Homelessness is rising faster in Whatcom County than service providers say they can respond to it, a June 12 census report from the Whatcom County Health and Community Services department shows.
Homeless populations in the county increased 27% from 2022, and numbers are rising across age and wage brackets, according to the report, an annual point-in-time count. This year also recorded the highest number of homeless individuals, 1,059, in Whatcom County since 2008, when the census began.
That rise reflects state and national trends, and explains more frequent resident reports and requests for services, said Chris D’Onofrio, the housing and homeless services program supervisor for the county health department.
“When you look around town, it feels like there are more people experiencing unsheltered homelessness,” D’Onofrio said in a June 12 interview. “We knew that requests for services were coming in at elevated rates, so I wasn’t entirely surprised.”
Other communities in Washington, including Skagit and Spokane counties, saw similar, significant jumps in their homeless populations. Skagit County saw a 70% jump — from 314 to 533 homeless people — between 2022 and 2023, and Spokane had a 36% jump in overall homelessness, from 1,757 in 2022, to 2,390 in 2023.
The reported 1,059 homeless individuals in Whatcom County, though, is likely much lower than the actual number.
“That’s just the number of people that completed surveys,” D’Onofrio said. “Of course there are more people than that — people we don’t know about camped in the woods, or people who didn’t want to complete the survey.”
The point-in-time count, conducted on just one night in January, is a limited snapshot of homelessness, and historically underestimates the actual number. The 2023 Whatcom County Annual Report on Homelessness said participation is voluntary, and some individuals — particularly immigrants — choose not to be counted.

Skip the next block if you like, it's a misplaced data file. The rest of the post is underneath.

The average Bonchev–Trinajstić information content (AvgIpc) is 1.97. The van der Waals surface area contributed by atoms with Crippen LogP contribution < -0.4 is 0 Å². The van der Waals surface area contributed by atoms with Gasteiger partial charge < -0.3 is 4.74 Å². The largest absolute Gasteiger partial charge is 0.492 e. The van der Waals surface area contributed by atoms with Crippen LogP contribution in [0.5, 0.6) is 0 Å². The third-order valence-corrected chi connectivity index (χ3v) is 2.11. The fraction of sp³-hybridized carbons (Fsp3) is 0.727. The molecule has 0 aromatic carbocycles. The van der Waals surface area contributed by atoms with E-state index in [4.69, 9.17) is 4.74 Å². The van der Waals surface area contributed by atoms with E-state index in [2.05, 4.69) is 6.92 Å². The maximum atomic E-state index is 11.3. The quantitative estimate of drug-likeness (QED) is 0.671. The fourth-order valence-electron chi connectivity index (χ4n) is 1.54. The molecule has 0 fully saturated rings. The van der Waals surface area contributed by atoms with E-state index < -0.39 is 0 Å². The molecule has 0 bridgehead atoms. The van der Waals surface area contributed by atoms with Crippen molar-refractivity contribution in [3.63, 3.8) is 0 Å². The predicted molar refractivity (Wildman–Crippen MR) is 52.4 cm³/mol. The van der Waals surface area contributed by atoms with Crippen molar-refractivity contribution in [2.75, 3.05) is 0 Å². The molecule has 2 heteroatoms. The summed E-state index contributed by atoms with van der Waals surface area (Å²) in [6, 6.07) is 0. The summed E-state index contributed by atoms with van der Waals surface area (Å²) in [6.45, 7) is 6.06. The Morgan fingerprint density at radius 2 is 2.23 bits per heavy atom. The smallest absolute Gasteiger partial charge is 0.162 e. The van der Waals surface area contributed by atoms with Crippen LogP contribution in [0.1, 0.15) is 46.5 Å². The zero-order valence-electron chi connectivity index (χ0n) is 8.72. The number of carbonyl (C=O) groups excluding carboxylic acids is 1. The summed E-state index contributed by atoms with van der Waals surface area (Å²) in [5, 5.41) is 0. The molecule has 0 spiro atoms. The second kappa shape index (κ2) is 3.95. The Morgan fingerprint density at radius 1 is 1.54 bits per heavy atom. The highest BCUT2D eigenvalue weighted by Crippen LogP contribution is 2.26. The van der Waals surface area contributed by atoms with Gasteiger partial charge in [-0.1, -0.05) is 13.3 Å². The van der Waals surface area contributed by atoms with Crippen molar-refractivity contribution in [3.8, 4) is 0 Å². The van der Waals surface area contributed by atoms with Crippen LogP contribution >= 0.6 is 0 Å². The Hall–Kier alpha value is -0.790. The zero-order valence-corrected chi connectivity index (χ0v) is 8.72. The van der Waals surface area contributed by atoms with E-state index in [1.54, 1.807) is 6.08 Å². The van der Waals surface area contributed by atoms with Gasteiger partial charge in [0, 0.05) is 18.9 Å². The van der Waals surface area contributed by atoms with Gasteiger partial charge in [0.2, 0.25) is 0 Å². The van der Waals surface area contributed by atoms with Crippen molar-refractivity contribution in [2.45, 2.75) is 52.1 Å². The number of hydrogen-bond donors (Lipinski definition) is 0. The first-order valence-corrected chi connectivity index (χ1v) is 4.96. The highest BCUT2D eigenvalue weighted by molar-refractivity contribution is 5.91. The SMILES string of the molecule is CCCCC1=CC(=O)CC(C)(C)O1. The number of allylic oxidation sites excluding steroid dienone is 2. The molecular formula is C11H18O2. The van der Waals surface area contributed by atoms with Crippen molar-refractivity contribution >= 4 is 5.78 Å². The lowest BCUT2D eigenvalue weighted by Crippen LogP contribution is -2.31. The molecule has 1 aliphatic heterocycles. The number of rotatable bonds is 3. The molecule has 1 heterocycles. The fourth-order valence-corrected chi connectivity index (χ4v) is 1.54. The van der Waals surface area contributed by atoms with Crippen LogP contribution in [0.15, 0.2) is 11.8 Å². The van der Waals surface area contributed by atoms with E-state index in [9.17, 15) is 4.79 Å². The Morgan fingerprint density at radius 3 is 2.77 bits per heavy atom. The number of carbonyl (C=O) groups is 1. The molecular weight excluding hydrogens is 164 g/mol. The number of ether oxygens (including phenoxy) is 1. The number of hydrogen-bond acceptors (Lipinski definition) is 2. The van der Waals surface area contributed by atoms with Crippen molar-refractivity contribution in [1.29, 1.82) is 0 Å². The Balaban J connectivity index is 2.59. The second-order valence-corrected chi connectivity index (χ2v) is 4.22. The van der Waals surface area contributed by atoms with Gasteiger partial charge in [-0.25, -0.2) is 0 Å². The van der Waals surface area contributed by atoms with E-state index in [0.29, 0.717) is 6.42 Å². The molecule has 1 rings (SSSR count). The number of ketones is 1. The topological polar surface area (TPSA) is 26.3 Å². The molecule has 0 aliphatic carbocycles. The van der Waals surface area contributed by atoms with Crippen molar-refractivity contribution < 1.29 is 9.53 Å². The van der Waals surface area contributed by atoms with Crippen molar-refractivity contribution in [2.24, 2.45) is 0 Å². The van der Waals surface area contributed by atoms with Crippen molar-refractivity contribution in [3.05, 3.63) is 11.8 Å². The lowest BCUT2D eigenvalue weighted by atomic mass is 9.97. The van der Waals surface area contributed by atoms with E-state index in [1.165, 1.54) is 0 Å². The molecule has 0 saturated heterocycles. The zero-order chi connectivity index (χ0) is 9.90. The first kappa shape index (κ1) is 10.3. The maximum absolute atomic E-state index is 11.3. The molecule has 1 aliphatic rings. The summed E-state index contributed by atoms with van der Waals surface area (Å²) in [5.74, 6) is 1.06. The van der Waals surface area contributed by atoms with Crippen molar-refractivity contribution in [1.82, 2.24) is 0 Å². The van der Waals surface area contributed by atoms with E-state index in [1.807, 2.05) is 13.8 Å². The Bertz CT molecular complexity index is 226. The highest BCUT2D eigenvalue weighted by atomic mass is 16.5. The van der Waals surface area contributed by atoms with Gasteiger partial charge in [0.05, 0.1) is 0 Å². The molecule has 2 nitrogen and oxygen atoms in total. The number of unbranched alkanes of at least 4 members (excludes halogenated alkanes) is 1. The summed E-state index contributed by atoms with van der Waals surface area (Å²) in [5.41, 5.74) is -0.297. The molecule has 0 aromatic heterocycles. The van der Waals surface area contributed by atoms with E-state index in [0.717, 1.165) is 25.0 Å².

D’Onofrio called the census an “undercount of a restrictive definition,” in part because it excludes those who don’t meet federal definitions of homelessness but who have unstable access to housing.
“If somebody is couch surfing or crashing on a friend’s couch, they wouldn’t be counted in this report,” he said.
The count also excludes individuals residing in institutions like prisons, jails and hospitals.
During the Jan. 26 point-in-time count, the bulk of those counted spent their night in a shelter, with a vast majority of them in emergency shelters such as Basecamp or specialized facilities.
Those shelters, though, aren’t enough to close the gap for some of Whatcom’s unhoused people, many of whom were priced out of homes, experienced health issues, or were pushed out of housing due to their gender or sexual identities.
About two-thirds of the individuals surveyed during January’s count reported significant health challenges such as medical conditions, disabilities and substance use disorders.
Seniors, too, are quickly becoming a larger portion of Whatcom County's homeless population. Since 2019, homeless individuals over the age of 60 increased by about 141%, from 68 in 2019 to 164 in 2023. Many seniors are on fixed incomes, and are being priced out of their housing in Whatcom County.
“The burden of rent is impacting more and more people,” D’Onofrio said. “But … people who experience homelessness tend to be not just people with low incomes, but also people with hardships in their lives, including people who identify as LGBTQ+, survivors of domestic violence, disability, [etc.].”
Part of the problem, D’Onofrio said, is that people are becoming homeless faster than local programs can get them back into secure housing — especially in a community where housing availability is already limited.
“The programs we have and the services we offer — they’re effective and they’re working — they’re just not being offered at the scale necessary,” he said. “We can get people into housing. We can get people off the streets, and we do that. We do that a lot. But there’s an inflow of people that’s moving faster than we can keep up with.”
Despite the bleak outlook, D’Onofrio said there’s reason to be hopeful. New state legislation and sources of funding will help combat the rise in homelessness by increasing housing availability and providing more state support.
And next year, the county plans to update its Strategic Plan to End Homelessness — last revised in 2019 — and will include community input and participation opportunities to help direct the county's work in addressing homelessness.